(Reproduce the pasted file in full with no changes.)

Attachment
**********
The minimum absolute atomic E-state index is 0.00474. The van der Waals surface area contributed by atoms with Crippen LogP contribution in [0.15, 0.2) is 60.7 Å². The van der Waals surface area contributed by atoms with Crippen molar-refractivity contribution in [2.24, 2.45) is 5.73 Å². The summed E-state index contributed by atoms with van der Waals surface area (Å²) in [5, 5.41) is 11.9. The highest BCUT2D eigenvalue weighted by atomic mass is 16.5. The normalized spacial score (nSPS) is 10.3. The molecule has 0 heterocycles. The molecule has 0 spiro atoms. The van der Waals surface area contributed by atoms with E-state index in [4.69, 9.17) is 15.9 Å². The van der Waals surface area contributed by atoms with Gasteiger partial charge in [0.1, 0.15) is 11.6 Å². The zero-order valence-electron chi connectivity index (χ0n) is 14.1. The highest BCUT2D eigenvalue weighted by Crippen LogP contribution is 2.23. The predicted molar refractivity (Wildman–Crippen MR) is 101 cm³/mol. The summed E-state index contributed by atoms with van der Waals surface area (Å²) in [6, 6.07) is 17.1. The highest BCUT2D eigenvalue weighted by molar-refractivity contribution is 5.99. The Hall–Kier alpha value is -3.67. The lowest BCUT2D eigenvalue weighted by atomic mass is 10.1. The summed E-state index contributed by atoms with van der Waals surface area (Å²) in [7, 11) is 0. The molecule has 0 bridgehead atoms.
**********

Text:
The minimum absolute atomic E-state index is 0.00474. The van der Waals surface area contributed by atoms with Crippen LogP contribution in [0.15, 0.2) is 60.7 Å². The van der Waals surface area contributed by atoms with Crippen molar-refractivity contribution in [2.24, 2.45) is 5.73 Å². The summed E-state index contributed by atoms with van der Waals surface area (Å²) in [5, 5.41) is 11.9. The highest BCUT2D eigenvalue weighted by atomic mass is 16.5. The normalized spacial score (nSPS) is 10.3. The molecule has 0 heterocycles. The molecule has 0 spiro atoms. The van der Waals surface area contributed by atoms with E-state index in [4.69, 9.17) is 15.9 Å². The van der Waals surface area contributed by atoms with Gasteiger partial charge in [0.1, 0.15) is 11.6 Å². The zero-order valence-electron chi connectivity index (χ0n) is 14.1. The highest BCUT2D eigenvalue weighted by Crippen LogP contribution is 2.23. The predicted molar refractivity (Wildman–Crippen MR) is 101 cm³/mol. The summed E-state index contributed by atoms with van der Waals surface area (Å²) in [6, 6.07) is 17.1. The highest BCUT2D eigenvalue weighted by molar-refractivity contribution is 5.99. The Hall–Kier alpha value is -3.67. The lowest BCUT2D eigenvalue weighted by atomic mass is 10.1. The summed E-state index contributed by atoms with van der Waals surface area (Å²) in [7, 11) is 0. The molecule has 0 bridgehead atoms.